EUROPE’S largest renewable energies company, Statkraft of Norway, has commissioned the world’s first osmotic power prototype.
The device generates power by exploiting the energy available when fresh water and seawater are mixed.
Osmosis is the diffusion of water through a semi-permeable membrane. More specifically, it is the movement of water across a semi-permeable membrane from an area of high water potential (low solute concentration – in this case, river water) to an area of low water potential (high solute concentration – the sea).
Osmotic power is a renewable and emissions-free energy source that Statkraft has been researching for 10 years.
The company suggests that it may be capable of making a substantial global contribution to eco-friendly power production.
The prototype will have a limited production capacity and is intended primarily for testing and development purposes. The aim is to be capable of constructing a commercial osmotic power plant within a few years’ time.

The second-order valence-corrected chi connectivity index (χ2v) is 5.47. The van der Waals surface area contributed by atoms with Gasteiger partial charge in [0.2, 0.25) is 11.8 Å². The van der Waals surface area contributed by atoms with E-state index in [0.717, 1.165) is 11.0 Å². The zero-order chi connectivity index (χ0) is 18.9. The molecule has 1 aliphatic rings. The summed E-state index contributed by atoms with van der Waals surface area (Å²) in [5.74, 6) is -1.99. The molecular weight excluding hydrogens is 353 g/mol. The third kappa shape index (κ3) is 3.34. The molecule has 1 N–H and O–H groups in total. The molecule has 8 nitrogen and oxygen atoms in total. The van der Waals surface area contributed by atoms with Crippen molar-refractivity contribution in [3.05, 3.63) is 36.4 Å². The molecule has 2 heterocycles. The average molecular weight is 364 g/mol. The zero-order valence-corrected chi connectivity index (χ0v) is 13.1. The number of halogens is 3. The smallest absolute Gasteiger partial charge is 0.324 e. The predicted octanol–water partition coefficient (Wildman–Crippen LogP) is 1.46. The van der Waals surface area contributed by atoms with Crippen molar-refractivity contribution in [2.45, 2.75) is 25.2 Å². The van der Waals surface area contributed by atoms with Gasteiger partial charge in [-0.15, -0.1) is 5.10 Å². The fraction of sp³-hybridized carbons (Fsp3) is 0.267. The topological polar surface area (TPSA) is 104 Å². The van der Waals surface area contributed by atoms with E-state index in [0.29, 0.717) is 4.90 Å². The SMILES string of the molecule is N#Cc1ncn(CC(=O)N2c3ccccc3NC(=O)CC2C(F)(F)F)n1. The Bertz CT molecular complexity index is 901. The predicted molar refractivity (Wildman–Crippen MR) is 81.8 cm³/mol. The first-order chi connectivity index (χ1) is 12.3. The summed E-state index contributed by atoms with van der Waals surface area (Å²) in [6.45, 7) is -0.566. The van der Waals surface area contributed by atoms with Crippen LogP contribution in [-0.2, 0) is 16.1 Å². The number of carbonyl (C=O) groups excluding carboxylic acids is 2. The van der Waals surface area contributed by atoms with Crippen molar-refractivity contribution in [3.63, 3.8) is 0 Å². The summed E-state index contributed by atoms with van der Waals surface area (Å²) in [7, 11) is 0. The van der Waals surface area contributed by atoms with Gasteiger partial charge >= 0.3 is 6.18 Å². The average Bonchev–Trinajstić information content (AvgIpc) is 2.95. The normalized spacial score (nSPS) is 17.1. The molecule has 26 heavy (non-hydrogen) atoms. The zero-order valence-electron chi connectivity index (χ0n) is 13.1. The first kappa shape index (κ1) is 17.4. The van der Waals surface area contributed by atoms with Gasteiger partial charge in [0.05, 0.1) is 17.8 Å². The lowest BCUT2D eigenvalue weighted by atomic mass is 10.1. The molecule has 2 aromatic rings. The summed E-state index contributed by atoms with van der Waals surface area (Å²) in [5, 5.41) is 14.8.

The global potential of osmotic power is estimated to be 1,600-1,700 TWh (terawatt hours per annum). Put another way, that equates to 50% of the EU’s total power production at present.
Osmotic power plants can, in principle, be located wherever fresh water runs into the sea; they produce no noise or polluting emissions and they can be integrated into existing industrial zones – for example, in the basements of industrial buildings.
Statkraft has been researching osmotic power since 1997 and has developed this prototype in co-operation with R&D organisations from many countries. The project has attracted a lot of international interest.